You may have picked up that learning to drive was a pretty momentous part of my life, so yeah, I yammer on about it quite a bit. I don’t know if it would have had such significance for me had I learned at seventeen, like normal South African kids, but here I am, thinking about this quite a lot more than is probably normal. And since the other big part of my daily life is medicine, my wacky brain has started to find similarities between the two.
1. Use it or lose it
I had my first driving lesson when I was eighteen. I freaked my instructor (Mom) out so much that my next lesson was only six months later. I promptly broke the speeding limit and took my next lesson a year after THAT. So is it any wonder that it took me eons to learn? They say you never really forget how to drive, but even now, if I haven’t driven in a few weeks (it has happened), I find myself getting off to a rocky start and making silly mistakes.
Medicine is pretty similar. It took me ages to learn ophthalmoscopy, and when I did it again recently I struggled all over again. Medicine is full of skills that you lose if you don’t practice them enough (including putting up IVs).
2. Always have an exit strategy
Vigilant driving often means thinking for others on the road. If the person in front of you stops suddenly, what will you do? If somebody tries to smash your window at the traffic light, what will you do? Similarly, if the patient yanks their arm away just as you break the skin, how will you react? If your patient collapses right now, what should your first action be?
3. Simulation has its place, but it is nothing like in real life
When I struggled with driving confidence, one of our friends had the bright idea of having me play racing games on my brother’s X-box. It helped a bit in getting me to be confident with turns and so on. I also did the usual parking-lot-at-night-thing. But when it comes right down to it, nothing beats being in rush-hour traffic and just having to deal with it. Similarly, no plastic prostate feels like a real one, and you can suture as much pig-skin as you like, but it won’t be the same as suturing a real squirming patient.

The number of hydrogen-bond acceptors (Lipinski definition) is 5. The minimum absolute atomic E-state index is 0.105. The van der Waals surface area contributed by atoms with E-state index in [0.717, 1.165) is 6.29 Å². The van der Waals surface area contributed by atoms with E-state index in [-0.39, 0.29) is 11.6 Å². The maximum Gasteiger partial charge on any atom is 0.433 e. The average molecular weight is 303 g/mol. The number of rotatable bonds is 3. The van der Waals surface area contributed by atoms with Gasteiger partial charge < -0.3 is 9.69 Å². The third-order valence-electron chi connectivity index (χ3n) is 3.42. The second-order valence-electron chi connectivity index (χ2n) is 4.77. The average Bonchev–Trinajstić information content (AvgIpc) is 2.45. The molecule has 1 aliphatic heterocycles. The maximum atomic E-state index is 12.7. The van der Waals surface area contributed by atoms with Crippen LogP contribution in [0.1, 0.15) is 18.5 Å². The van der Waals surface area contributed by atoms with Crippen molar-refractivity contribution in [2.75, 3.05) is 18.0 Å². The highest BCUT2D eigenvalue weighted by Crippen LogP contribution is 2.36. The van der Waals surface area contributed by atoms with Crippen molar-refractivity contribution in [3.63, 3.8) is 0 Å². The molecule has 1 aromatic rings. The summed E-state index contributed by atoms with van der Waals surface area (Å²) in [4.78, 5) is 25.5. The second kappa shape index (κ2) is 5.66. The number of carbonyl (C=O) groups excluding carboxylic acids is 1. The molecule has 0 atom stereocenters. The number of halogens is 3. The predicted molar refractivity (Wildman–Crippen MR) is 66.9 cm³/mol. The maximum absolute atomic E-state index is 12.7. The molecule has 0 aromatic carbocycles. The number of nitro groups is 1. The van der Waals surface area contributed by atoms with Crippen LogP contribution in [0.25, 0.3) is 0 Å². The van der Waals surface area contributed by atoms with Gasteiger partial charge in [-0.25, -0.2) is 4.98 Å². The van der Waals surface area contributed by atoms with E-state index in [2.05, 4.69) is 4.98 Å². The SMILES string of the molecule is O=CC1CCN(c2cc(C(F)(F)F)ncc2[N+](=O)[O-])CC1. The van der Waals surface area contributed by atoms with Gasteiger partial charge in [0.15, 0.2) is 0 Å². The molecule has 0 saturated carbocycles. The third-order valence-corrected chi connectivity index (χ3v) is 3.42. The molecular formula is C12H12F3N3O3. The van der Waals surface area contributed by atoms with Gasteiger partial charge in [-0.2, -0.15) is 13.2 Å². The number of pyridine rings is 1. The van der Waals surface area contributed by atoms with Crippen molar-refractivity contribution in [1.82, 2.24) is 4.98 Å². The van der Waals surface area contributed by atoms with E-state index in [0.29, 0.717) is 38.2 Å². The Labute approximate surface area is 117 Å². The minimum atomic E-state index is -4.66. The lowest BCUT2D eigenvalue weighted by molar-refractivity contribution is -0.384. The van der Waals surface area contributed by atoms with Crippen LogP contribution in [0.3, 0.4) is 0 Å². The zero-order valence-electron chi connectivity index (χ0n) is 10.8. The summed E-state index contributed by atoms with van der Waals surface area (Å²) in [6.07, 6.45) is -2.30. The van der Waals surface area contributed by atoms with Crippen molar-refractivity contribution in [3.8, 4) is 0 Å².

4. Sometimes you just need a different approach
I get really tense, and it showed in my early driving. I was constantly swerving and having to correct my alignment. Eventually my instructor (WHO DOES NOT GET PAID ENOUGH, SERIOUSLY) made me drive one-handed. It really improved my dexterity and forced me to relax my shoulders. I still drive one handed sometimes when I realise I’m gripping the wheel too tightly. In hospital, I sometimes find that doing something one-handed (like drawing blood) or practicing sutures with my eyes closed (but never in a real patient) really improves my skills as well.
5. Experience can make you a douche-pants
When I have a good driving-day, I sometimes find myself being really mean in my head to other drivers. I have to remind myself that I struggled like heck – and sometimes still do. Definitely a phenomenon we see in medicine too, and that we need to actively guard against. We were all little junior students once!
Am I totally weird or am I making sense? Either way, I’m in the process of buying my first car in my name so that’s pretty exciting and big!